Streamflow Temperature

Part 1: Streamflow Prediction

This module is the first of three which are designed to lead to the prediction of streamflow for a river in a particular region. Temperature obviously affects the type of precipitation we get, and the amount of precipitation affects the amount of water in the river. In this module, we will construct a model for average temperatures in the region.


Observations of temperature trends, visualization of a model

  1. Write down average monthly temperatures for the area in which you live. You can estimate these or consult a website for accurate data.
  2. Draw a coordinate system with months listed on the horizontal axis and temperature on the vertical axis. Then plot your average temperatures on this system.
  3. What kind of function would best fit the points on your graph?
  4. Would the function be different for different parts of the world?
  5. Why do you think it might be important to know about the average temperatures?
  6. How does temperature affect precipitation?
  7. Sketch a graph of the function that might describe average monthly temperatures in your area for one year.
  8. How would mathematics be useful in the analysis of temperature changes and the resulting effects?


Mathematical Topics
Learn or review mathematical concepts and skills to study temperature change. See the menu at the left.

The table below gives the average temperature for the indicated month in a certain location in the southwest.

Month April May June July Aug Sept
Average Temp (degrees F) 25 36 53 61 61 47

We will use regression to fit these data with a quadratic function. Functions will be of the variable t, 0 < t < 12, where t represents monthly time of year. For example, t = 5 corresponds to the end of May, t = 4.5 corresponds to mid-May and t = 9.3 corresponds to the point in time which is .3 into the month of October. Also, since these functions are cyclic (repeat year after year) t = 0 and t = 12 correspond to exactly the same time, the very beginning of January and the very end of December (midnight on New Year's Eve).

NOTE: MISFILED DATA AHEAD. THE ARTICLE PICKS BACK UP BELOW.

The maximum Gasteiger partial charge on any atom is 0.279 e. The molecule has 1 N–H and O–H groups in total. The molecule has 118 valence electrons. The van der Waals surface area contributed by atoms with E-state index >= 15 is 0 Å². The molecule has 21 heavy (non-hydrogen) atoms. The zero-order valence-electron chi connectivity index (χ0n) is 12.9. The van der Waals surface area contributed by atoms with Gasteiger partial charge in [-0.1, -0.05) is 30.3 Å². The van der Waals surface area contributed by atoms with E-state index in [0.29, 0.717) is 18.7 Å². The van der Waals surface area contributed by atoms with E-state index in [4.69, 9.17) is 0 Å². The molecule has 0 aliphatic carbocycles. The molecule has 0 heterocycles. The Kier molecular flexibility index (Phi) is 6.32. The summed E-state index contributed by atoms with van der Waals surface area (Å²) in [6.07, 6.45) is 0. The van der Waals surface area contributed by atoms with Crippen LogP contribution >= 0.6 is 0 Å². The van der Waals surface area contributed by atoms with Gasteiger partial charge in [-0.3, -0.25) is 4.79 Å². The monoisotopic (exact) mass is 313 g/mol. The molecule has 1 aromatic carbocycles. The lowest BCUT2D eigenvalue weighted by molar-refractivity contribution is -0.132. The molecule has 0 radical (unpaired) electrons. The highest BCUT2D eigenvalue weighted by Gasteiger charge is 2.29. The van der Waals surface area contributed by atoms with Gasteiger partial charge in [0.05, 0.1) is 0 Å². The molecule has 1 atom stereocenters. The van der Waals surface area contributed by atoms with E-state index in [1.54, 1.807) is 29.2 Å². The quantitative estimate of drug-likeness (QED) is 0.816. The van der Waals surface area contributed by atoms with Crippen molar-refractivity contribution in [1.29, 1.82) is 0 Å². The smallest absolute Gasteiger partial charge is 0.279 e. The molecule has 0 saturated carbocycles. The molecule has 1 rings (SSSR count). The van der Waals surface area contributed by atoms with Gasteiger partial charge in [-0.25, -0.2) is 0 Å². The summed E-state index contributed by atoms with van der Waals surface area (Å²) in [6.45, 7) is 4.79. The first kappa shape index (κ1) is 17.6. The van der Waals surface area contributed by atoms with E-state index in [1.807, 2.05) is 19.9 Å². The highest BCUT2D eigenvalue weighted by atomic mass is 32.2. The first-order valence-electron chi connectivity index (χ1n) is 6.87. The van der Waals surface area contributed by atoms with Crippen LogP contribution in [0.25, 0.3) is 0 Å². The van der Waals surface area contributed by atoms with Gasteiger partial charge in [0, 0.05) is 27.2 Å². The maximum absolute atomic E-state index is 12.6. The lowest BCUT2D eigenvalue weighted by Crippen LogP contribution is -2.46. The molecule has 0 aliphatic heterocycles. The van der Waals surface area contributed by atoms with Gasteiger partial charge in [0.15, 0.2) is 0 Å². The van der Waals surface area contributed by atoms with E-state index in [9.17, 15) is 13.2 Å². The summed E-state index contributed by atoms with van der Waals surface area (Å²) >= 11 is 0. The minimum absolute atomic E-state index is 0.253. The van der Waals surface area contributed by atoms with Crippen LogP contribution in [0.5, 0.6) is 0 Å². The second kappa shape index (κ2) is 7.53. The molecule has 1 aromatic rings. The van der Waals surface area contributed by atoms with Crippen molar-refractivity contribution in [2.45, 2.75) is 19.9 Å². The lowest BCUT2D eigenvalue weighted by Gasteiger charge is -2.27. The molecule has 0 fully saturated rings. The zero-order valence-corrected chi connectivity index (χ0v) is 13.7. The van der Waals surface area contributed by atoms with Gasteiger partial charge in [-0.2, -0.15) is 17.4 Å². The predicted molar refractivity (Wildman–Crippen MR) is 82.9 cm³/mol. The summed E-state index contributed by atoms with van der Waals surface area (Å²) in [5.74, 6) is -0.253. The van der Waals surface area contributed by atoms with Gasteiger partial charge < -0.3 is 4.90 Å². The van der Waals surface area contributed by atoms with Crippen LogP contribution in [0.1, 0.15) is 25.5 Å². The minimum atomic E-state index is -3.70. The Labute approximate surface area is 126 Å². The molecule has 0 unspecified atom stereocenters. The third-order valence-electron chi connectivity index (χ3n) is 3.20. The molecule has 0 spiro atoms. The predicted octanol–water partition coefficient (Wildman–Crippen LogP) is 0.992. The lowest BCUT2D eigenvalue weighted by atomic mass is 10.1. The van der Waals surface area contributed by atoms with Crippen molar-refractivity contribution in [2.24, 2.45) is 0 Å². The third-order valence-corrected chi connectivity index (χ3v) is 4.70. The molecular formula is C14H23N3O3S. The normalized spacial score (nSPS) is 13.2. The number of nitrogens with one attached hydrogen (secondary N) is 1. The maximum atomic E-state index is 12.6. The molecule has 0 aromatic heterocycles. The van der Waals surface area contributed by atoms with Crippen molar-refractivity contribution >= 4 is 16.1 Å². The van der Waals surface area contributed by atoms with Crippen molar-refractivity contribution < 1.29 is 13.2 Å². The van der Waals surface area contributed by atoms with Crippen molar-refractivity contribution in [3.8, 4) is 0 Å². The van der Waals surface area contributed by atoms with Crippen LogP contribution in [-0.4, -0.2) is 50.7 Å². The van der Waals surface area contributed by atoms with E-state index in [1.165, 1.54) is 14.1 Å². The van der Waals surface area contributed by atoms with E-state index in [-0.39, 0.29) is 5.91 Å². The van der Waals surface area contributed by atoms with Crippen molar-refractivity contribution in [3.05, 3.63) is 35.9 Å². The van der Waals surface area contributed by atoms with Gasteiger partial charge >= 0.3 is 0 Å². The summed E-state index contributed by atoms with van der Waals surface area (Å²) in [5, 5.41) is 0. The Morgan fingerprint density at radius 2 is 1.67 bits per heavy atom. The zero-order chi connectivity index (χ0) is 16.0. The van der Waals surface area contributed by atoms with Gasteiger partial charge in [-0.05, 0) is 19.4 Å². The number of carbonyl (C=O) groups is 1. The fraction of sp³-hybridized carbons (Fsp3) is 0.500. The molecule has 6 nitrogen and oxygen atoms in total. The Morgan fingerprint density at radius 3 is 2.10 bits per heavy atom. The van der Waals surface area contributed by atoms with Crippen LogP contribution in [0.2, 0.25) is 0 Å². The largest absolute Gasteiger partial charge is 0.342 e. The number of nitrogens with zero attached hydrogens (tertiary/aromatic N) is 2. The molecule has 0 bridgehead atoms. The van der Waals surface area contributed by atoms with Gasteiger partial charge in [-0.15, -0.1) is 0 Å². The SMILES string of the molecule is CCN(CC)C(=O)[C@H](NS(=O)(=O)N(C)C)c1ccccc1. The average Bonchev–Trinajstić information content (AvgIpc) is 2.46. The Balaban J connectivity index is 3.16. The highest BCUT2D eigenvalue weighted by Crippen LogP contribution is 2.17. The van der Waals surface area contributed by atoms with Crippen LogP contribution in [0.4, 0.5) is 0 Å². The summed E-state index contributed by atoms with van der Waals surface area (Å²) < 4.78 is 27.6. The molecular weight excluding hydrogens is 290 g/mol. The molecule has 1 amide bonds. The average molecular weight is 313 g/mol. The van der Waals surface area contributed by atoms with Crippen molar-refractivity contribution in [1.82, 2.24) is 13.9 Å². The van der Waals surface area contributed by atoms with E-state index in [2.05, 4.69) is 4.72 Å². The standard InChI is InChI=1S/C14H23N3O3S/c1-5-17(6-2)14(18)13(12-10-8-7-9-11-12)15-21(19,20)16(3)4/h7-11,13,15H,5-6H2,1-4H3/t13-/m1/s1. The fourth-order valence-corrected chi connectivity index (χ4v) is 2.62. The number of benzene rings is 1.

In order to approximate the average temperature for any month, we use the mid-month value for t. For example, for the average temperature for the month of May, we use t = 4.5. The table below shows the values to use to determine averages for each month of the year.

Jan. Feb. Mar. Apr. May June July Aug Sep. Oct. Nov. Dec.
0.5 1.5 2.5 3.5 4.5 5.5 6.5 7.5 8.5 9.5 10.5 11.5

The function will be denoted A(t); A(t) will be the average temperature at time t, 3 < t < 10.


Apply mathematical knowledge and Tool Chest Applets to data provided to analyze average temperatures

  1. Round answers to one decimal place.
  2. Make points from the average temperature data provided; the first coordinate will be the mid-point of the month and the second coordinate will be the average temperature for that month. Plot these points on the applet screen.
  3. Use regression to fit the given data with a quadratic function A(t). Graph the function showing an appropriate domain and range. Use this function to answer the remaining questions.
  4. What will be average temperature be on May 15? On August 15? On April 6? On September 21?
  5. When will the daily average temperature be 50 degrees? When will it be freezing?
  6. On what day will the average temperature be the warmest?

Examine the model and its implications
  1. Do you think that this model would work for long periods of time, i.e. decades or centuries? Why or why not?
  2. Could this function be used to predict the temperature at a specific time on a given day?
  3. What are some properties of the quadratic function that make it appropriate to use in this situation?
  4. What do you see as advantages to the use of this function? Disadvantages?
  5. Do you know other functions that might also be appropriate for use in this study?